In 2017, Matwyshyn first described the IoB as a “network of human bodies whose integrity and functionality rely at least in part on the internet and related technologies.” Referencing the “internet of things”—the practice of connecting household and industrial devices to the internet—she warned that the same security flaws that have plagued IoT products will affect IoB devices, causing physical harm to bodies, and that the law isn’t ready to grapple with these issues when they arise.

The potential problems go beyond legal challenges. “As bits and bodies meld and as human flesh becomes permanently entwined with hardware, software, and algorithms, IoB will test our norms and values,” Matwyshyn wrote.

Her latest work blends IoB issues with other strands of her scholarship, such as her work on internet “fakery” and disinformation. As the world becomes “technologically messier,” she’s looking to the past for cautionary tales of pseudoscience. The history of body-sensing technologies and predictive analytics gone awry, she says, warns us against overtrusting sensors and their data classifications. 

For example, during the Salem witch trials of the late 1600s, women were often subjected to various sensory-data gathering, such as involuntary physical exams to find moles on their bodies as “scientific proof” of sorcery. Such “data” was prioritized and believed over personal testimony of the accused. In some cases, the accused themselves became convinced of their own guilt due to this “proof.”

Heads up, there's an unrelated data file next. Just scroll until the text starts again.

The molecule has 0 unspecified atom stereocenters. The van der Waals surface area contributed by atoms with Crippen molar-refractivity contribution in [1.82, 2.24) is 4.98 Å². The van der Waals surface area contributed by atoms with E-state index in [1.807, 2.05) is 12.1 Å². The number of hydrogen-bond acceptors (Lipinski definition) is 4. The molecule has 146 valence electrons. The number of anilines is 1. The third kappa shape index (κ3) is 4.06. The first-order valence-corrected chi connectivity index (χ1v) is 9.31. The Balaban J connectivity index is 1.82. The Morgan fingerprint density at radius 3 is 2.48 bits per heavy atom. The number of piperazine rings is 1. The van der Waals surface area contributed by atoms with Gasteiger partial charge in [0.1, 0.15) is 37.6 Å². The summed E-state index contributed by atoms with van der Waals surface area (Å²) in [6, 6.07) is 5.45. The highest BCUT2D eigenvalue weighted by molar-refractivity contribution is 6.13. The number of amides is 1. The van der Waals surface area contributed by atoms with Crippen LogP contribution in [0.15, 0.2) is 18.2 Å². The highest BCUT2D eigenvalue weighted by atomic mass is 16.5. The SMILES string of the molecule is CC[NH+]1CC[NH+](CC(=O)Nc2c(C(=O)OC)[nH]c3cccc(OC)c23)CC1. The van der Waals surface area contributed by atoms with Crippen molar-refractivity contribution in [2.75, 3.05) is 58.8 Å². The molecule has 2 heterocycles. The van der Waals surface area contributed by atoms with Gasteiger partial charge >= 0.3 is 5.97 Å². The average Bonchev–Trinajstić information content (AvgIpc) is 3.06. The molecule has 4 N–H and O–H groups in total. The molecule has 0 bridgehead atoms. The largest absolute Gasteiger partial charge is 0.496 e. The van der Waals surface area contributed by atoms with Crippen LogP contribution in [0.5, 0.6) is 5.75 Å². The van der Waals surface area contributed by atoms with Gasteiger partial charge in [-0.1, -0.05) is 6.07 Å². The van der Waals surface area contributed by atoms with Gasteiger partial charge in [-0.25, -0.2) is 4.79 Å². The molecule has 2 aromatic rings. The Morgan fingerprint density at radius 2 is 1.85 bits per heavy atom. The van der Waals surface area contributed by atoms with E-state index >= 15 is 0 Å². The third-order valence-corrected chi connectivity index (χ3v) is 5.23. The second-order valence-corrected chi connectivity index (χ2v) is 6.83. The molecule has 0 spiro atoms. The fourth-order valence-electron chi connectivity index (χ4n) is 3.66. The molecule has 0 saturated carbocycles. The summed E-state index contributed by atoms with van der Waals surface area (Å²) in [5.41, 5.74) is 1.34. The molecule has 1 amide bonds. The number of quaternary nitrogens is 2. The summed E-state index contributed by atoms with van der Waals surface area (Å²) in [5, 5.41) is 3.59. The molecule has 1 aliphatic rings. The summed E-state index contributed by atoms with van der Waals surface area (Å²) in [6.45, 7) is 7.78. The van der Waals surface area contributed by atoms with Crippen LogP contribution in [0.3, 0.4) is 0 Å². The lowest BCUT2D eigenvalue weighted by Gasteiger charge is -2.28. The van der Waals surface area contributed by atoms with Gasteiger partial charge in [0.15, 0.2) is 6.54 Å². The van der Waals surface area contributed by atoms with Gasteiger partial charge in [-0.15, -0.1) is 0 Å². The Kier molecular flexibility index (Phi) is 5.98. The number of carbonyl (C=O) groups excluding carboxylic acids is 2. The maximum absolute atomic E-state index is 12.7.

Matwyshyn connects the present with the past by arguing that “the act of blindly trusting flawed sensors and manipulable data has implications for democracy, social trust, bodily safety, and personal privacy. It can also negatively affect mental health and self-­expression and meaningfully limit a human’s economic opportunities. I’m worried we’ll put ourselves in a situation where the perceived legitimacy of the data streams from flawed devices will be believed over the word and experienced sensations of the human beings connected to those devices.”